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Current position of the SSV Corwith Cramer. Click on the vessel to view position history. Use the tools, top right, to change the map style or view data layers. Dates and times use GMT (Greenwich Mean Time).

SEA Currents: SSV Corwith Cramer

March 13, 2017

Snapshots of Cuba

Sophie Davis, Sailing Intern, S-258 alum

Colonization to Conservation in the Caribbean

Bahia de Santiago de Cuba

Ship's Log

Current Position
019° 45.9’ N x 075° 08.5’ W

7.9 nautical miles south of Guantanamo Bay, Cuba

Ship’s Heading & Speed
steering 110 degrees psc, 7.5 knots

Sail Plan
Motorsailing on a starboard tack under the staysl’s and main

SSE winds, force 4 – beautiful starry clear warm Caribbean night

Souls on Board

What an eye-opening, colorful, vibrant few days we have had exploring Santiago de Cuba. Yesterday evening, I spent several hours on anchor watch, staring out at the full moon rising over the Sierra Maestra Mountains that surround the city. My mind was full of the smells, sounds, images, and interactions of the day and I found myself reflecting on just how fortunate we are to have spent time in Cuba.

A few snapshots come to mind:

  • Thousands of moon jellyfish accompanied us as we made our way up the Bahia de Santiago, guided past the fort by a lively, very friendly pilot who wanted to bring his wife some tomato paste in return for his services aboard. We gave him a can.
  • A doctor, vet, and at least five other customs officials parading down the doghouse ladder into the aft cabin to sort through a mountain of paperwork and welcome us into Cuba.
  • Transportation feels suspended between the centuries here: we saw horse-drawn cart (we have decided maybe best to call these chariots??), colorful U.S. cars from the 1950’s mixed with shiny new cars, scooters, bicycles, military trucks turned into buses (affectionately called “wawas”), rickshaws, and hundreds of locals on foot wheeling carts full of sodas, babies in strollers, kids in wagons, coolers full of ice cream, bags of peanuts, pork skins, and street food of all kinds.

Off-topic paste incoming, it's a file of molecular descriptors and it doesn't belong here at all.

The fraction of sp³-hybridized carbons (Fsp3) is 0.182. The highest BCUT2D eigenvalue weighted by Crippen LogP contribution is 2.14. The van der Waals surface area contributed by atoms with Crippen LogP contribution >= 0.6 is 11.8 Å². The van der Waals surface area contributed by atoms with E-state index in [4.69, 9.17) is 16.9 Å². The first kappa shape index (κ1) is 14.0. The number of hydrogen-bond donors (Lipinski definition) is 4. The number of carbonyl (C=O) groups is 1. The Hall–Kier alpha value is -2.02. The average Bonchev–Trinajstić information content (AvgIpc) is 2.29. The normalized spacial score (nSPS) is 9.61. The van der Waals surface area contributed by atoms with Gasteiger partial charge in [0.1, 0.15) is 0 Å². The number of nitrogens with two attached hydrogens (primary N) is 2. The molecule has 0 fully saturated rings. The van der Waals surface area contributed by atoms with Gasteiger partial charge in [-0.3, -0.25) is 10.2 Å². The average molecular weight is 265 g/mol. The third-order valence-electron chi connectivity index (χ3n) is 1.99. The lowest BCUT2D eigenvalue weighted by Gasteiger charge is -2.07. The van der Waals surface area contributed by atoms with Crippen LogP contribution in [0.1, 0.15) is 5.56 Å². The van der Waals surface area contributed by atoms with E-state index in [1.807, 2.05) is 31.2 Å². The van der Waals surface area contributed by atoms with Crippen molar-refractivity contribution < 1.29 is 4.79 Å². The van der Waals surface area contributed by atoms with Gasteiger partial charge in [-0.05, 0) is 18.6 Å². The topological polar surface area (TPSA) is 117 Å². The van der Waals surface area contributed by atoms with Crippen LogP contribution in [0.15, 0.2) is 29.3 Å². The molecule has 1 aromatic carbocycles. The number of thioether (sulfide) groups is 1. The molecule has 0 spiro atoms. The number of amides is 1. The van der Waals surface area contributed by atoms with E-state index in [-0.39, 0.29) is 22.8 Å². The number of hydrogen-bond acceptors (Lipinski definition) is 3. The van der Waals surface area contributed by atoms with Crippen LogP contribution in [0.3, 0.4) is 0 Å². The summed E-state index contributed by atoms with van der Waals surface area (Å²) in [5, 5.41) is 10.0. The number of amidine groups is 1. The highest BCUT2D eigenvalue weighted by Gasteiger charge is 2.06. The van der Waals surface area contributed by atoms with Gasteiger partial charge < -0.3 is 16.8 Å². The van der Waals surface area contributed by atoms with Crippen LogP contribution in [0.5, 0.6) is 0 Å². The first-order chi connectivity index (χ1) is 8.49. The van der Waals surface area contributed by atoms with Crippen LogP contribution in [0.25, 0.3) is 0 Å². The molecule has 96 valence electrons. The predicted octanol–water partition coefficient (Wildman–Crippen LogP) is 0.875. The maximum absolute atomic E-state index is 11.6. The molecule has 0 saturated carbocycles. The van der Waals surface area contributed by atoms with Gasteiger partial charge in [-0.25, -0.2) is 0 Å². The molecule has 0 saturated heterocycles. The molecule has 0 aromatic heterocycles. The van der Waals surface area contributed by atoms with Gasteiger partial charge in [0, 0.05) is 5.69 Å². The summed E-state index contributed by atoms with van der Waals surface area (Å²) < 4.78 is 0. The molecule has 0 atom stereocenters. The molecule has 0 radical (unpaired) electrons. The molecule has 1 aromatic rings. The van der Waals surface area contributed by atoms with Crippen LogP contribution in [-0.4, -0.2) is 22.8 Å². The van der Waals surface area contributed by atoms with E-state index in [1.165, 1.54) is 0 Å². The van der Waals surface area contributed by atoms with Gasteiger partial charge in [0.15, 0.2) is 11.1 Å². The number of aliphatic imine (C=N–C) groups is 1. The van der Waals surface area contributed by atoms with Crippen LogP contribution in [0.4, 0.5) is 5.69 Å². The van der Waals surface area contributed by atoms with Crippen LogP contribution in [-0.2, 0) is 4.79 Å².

• A line of silver frying pans drying on a sunny colorful street corner.
  • A Dalmatian peeking its head out of the open bright blue door of someone’s street-side home.
  • A white-haired old man sitting on the stoop of his barbershop waving around an old very dull-looking pair of silver scissors trying to lure us into his shop for a haircut.
  • Wandering through side streets only to look down on the Mama Cramer anchored in the Bay with the Sierra Maestra Mountains in the backdrop and the colorful streets, phone wires, dogs, and locals bustling along in the forefront. A man sitting on the stoop asked me where I was from – a question that easily gets complicated when we look like cruise ship passengers, but this time it was easy – I simply pointed!
  • Clouds! Mid-sentence on a rooftop garden, we discovered the most amazing clouds – good enough to derail our conversation. We went about trying to identify them being able to see Cramer from the rooftop made us want to share our enthusiasm with the rest of the crew onboard. So, VHF radio in hand, we radioed the ship and told them to “have a look broad on the port beam.” Their confusion quickly turned into excitement and we heard, “stand by, Captain’s gettin’ the cloud book.” After some back and forth, a lot of commotion and a broken drinking glass, we got a successful ID (mammatus) and had a story to tell.
  • Families walking through the streets together, holding hands, eating ice cream, chatting, spending time together.
  • Street windows full of what looked like potions - orange, purple, blue liquids in glass bottles, powders, jars of all shapes and sizes… It turned out to be a pharmacy but we nicknamed it the potion shop.
  • Music music music. Music in cafes, on street corners, in parks, markets, and restaurants. Guitars, drums, voice, street organs, harmonica, maracas... I spent an afternoon in a small street side venue listening to two men sing what we think was music in the La Trova style. In between songs, they chatted, goofed around with locals in the audience, smoked, and shared glasses of rum. The audience was full of locals, a father dancing with his young daughter, people swaying, clapping, smiling, and singing along. What a perfect way to spend a Sunday afternoon.

The past few days made it clear to me that Cuba is a place of contrasts. It feels suspended in time, but pleasantly so. The people I met spoke with an intense pride for their country, a pride that was contagious and surprisingly welcoming.

We got underway this morning – somehow I’m always ready to be at sea again – and we spent a good part of the day cleaning up our home after being anchored in some very suspicious harbor water. After field day, we cleaned ourselves with a much needed swim call in close to 2000 meters of Cuban water, and as I write, we’re on our way north around Cuba towards the Bahamas.

Big hugs to everyone back home and a very happy belated birthday to Maya, hopefully you got my card! Jo, I’m so proud of you… I hope the blizzard is just the right kind of big, and can’t wait to see you all!

- Sophie

Categories: Corwith Cramer,Colonization to Conservation in the Caribbean, • Topics: c271  port stops  cuba • (1) Comments
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Leave a public comment for students and crew to read when they reach their next port and have access to the internet!

#1. Posted by Ruth Davis on March 14, 2017

We’re getting the snow! ten inches and counting!



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